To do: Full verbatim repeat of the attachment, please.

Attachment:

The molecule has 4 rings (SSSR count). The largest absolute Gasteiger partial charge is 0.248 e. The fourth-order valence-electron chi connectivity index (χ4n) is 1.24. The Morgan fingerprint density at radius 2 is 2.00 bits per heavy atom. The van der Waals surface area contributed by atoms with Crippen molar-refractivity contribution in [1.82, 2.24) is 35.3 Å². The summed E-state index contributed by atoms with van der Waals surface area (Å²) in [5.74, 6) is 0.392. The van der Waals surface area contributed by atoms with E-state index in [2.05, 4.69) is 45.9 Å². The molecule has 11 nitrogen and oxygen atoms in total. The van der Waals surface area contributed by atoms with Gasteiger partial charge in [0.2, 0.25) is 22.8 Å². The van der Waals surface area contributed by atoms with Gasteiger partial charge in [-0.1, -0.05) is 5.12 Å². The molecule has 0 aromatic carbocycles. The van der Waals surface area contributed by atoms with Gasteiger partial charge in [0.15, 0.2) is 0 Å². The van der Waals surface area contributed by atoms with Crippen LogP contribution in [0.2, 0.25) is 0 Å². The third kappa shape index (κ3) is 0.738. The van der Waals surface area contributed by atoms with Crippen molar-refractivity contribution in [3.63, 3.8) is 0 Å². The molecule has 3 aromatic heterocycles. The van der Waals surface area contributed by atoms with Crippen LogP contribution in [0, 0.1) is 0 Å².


The molecule has 4 rings (SSSR count). The largest absolute Gasteiger partial charge is 0.248 e. The fourth-order valence-electron chi connectivity index (χ4n) is 1.24. The Morgan fingerprint density at radius 2 is 2.00 bits per heavy atom. The van der Waals surface area contributed by atoms with Crippen molar-refractivity contribution in [1.82, 2.24) is 35.3 Å². The summed E-state index contributed by atoms with van der Waals surface area (Å²) in [5.74, 6) is 0.392. The van der Waals surface area contributed by atoms with E-state index in [2.05, 4.69) is 45.9 Å². The molecule has 11 nitrogen and oxygen atoms in total. The van der Waals surface area contributed by atoms with Gasteiger partial charge in [0.2, 0.25) is 22.8 Å². The van der Waals surface area contributed by atoms with Gasteiger partial charge in [-0.1, -0.05) is 5.12 Å². The molecule has 0 aromatic carbocycles. The van der Waals surface area contributed by atoms with Gasteiger partial charge in [0.15, 0.2) is 0 Å². The van der Waals surface area contributed by atoms with Crippen LogP contribution in [0.2, 0.25) is 0 Å². The third kappa shape index (κ3) is 0.738. The van der Waals surface area contributed by atoms with Crippen molar-refractivity contribution in [3.63, 3.8) is 0 Å². The molecule has 3 aromatic heterocycles. The van der Waals surface area contributed by atoms with Crippen LogP contribution in [0, 0.1) is 0 Å².